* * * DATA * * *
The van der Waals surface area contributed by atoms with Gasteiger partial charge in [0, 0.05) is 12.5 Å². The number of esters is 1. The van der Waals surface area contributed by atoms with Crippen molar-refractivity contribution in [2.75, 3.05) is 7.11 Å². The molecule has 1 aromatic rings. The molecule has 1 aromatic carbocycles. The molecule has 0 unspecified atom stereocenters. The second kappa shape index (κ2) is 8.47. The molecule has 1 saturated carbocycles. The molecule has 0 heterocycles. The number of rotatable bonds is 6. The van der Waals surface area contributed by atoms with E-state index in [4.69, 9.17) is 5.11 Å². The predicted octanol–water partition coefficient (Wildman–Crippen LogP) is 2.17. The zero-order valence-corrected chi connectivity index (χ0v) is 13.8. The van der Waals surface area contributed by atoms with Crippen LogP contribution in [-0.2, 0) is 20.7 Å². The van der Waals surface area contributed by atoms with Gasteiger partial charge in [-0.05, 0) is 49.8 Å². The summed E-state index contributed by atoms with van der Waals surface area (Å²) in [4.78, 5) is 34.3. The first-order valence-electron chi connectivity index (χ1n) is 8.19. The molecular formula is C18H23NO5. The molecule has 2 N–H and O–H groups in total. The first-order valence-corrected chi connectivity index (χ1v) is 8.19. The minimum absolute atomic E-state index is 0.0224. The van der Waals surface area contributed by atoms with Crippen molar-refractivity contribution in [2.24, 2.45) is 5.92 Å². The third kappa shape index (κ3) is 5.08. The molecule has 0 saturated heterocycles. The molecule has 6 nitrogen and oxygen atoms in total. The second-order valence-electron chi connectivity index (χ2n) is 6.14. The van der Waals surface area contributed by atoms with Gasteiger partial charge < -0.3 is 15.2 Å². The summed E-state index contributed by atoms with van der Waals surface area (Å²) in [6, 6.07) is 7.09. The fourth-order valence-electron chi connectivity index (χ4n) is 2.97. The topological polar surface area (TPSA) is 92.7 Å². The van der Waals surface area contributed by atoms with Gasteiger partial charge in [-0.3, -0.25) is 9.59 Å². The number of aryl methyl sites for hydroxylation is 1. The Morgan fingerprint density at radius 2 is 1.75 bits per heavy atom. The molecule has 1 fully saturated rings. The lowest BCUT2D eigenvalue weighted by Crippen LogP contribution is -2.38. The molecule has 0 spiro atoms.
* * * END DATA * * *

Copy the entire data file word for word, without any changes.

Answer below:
The van der Waals surface area contributed by atoms with Gasteiger partial charge in [0, 0.05) is 12.5 Å². The number of esters is 1. The van der Waals surface area contributed by atoms with Crippen molar-refractivity contribution in [2.75, 3.05) is 7.11 Å². The molecule has 1 aromatic rings. The molecule has 1 aromatic carbocycles. The molecule has 0 unspecified atom stereocenters. The second kappa shape index (κ2) is 8.47. The molecule has 1 saturated carbocycles. The molecule has 0 heterocycles. The number of rotatable bonds is 6. The van der Waals surface area contributed by atoms with E-state index in [4.69, 9.17) is 5.11 Å². The predicted octanol–water partition coefficient (Wildman–Crippen LogP) is 2.17. The zero-order valence-corrected chi connectivity index (χ0v) is 13.8. The van der Waals surface area contributed by atoms with Crippen LogP contribution in [-0.2, 0) is 20.7 Å². The van der Waals surface area contributed by atoms with Gasteiger partial charge in [-0.05, 0) is 49.8 Å². The summed E-state index contributed by atoms with van der Waals surface area (Å²) in [4.78, 5) is 34.3. The first-order valence-electron chi connectivity index (χ1n) is 8.19. The molecular formula is C18H23NO5. The molecule has 2 N–H and O–H groups in total. The first-order valence-corrected chi connectivity index (χ1v) is 8.19. The minimum absolute atomic E-state index is 0.0224. The van der Waals surface area contributed by atoms with Crippen molar-refractivity contribution in [2.24, 2.45) is 5.92 Å². The third kappa shape index (κ3) is 5.08. The molecule has 0 saturated heterocycles. The molecule has 6 nitrogen and oxygen atoms in total. The second-order valence-electron chi connectivity index (χ2n) is 6.14. The van der Waals surface area contributed by atoms with Gasteiger partial charge < -0.3 is 15.2 Å². The summed E-state index contributed by atoms with van der Waals surface area (Å²) in [6, 6.07) is 7.09. The fourth-order valence-electron chi connectivity index (χ4n) is 2.97. The topological polar surface area (TPSA) is 92.7 Å². The van der Waals surface area contributed by atoms with Gasteiger partial charge in [-0.3, -0.25) is 9.59 Å². The number of aryl methyl sites for hydroxylation is 1. The Morgan fingerprint density at radius 2 is 1.75 bits per heavy atom. The molecule has 1 fully saturated rings. The lowest BCUT2D eigenvalue weighted by Crippen LogP contribution is -2.38. The molecule has 0 spiro atoms.